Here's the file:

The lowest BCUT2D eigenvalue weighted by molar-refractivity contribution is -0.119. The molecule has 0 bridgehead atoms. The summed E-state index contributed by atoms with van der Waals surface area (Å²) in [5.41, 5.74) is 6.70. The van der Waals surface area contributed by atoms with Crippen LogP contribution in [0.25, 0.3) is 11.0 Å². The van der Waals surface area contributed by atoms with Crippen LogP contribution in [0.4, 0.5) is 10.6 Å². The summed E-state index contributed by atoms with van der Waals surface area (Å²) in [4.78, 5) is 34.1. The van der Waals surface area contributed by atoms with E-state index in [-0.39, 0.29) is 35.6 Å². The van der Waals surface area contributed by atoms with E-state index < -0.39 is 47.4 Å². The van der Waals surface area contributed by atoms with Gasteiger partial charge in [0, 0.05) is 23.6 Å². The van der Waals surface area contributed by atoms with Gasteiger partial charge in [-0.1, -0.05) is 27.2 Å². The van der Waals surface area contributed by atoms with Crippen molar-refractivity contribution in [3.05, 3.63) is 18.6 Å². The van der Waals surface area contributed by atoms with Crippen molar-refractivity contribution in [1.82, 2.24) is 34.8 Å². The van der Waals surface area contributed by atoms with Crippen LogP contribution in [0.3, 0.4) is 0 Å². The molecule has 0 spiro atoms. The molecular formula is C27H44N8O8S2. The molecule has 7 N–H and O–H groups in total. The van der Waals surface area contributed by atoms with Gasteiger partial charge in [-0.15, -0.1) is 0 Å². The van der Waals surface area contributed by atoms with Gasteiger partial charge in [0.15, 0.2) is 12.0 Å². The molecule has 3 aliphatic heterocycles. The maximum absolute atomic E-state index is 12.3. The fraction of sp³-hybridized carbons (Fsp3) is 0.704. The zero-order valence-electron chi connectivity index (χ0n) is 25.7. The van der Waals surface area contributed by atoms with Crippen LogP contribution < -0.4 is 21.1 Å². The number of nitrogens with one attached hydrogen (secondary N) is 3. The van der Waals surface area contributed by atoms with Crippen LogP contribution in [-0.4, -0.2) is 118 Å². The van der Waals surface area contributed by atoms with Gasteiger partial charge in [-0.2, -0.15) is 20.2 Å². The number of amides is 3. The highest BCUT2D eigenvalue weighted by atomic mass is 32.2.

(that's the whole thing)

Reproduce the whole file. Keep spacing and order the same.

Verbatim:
The lowest BCUT2D eigenvalue weighted by molar-refractivity contribution is -0.119. The molecule has 0 bridgehead atoms. The summed E-state index contributed by atoms with van der Waals surface area (Å²) in [5.41, 5.74) is 6.70. The van der Waals surface area contributed by atoms with Crippen LogP contribution in [0.25, 0.3) is 11.0 Å². The van der Waals surface area contributed by atoms with Crippen LogP contribution in [0.4, 0.5) is 10.6 Å². The summed E-state index contributed by atoms with van der Waals surface area (Å²) in [4.78, 5) is 34.1. The van der Waals surface area contributed by atoms with E-state index in [-0.39, 0.29) is 35.6 Å². The van der Waals surface area contributed by atoms with E-state index < -0.39 is 47.4 Å². The van der Waals surface area contributed by atoms with Gasteiger partial charge in [0, 0.05) is 23.6 Å². The van der Waals surface area contributed by atoms with Gasteiger partial charge in [-0.1, -0.05) is 27.2 Å². The van der Waals surface area contributed by atoms with Crippen molar-refractivity contribution in [3.05, 3.63) is 18.6 Å². The van der Waals surface area contributed by atoms with Crippen molar-refractivity contribution in [1.82, 2.24) is 34.8 Å². The van der Waals surface area contributed by atoms with Crippen LogP contribution in [0.3, 0.4) is 0 Å². The molecule has 0 spiro atoms. The molecular formula is C27H44N8O8S2. The molecule has 7 N–H and O–H groups in total. The van der Waals surface area contributed by atoms with Gasteiger partial charge in [-0.15, -0.1) is 0 Å². The van der Waals surface area contributed by atoms with Gasteiger partial charge in [0.15, 0.2) is 12.0 Å². The molecule has 3 aliphatic heterocycles. The maximum absolute atomic E-state index is 12.3. The fraction of sp³-hybridized carbons (Fsp3) is 0.704. The zero-order valence-electron chi connectivity index (χ0n) is 25.7. The van der Waals surface area contributed by atoms with Crippen LogP contribution < -0.4 is 21.1 Å². The number of nitrogens with one attached hydrogen (secondary N) is 3. The van der Waals surface area contributed by atoms with Crippen LogP contribution in [-0.4, -0.2) is 118 Å². The van der Waals surface area contributed by atoms with Gasteiger partial charge in [-0.2, -0.15) is 20.2 Å². The number of amides is 3. The highest BCUT2D eigenvalue weighted by atomic mass is 32.2.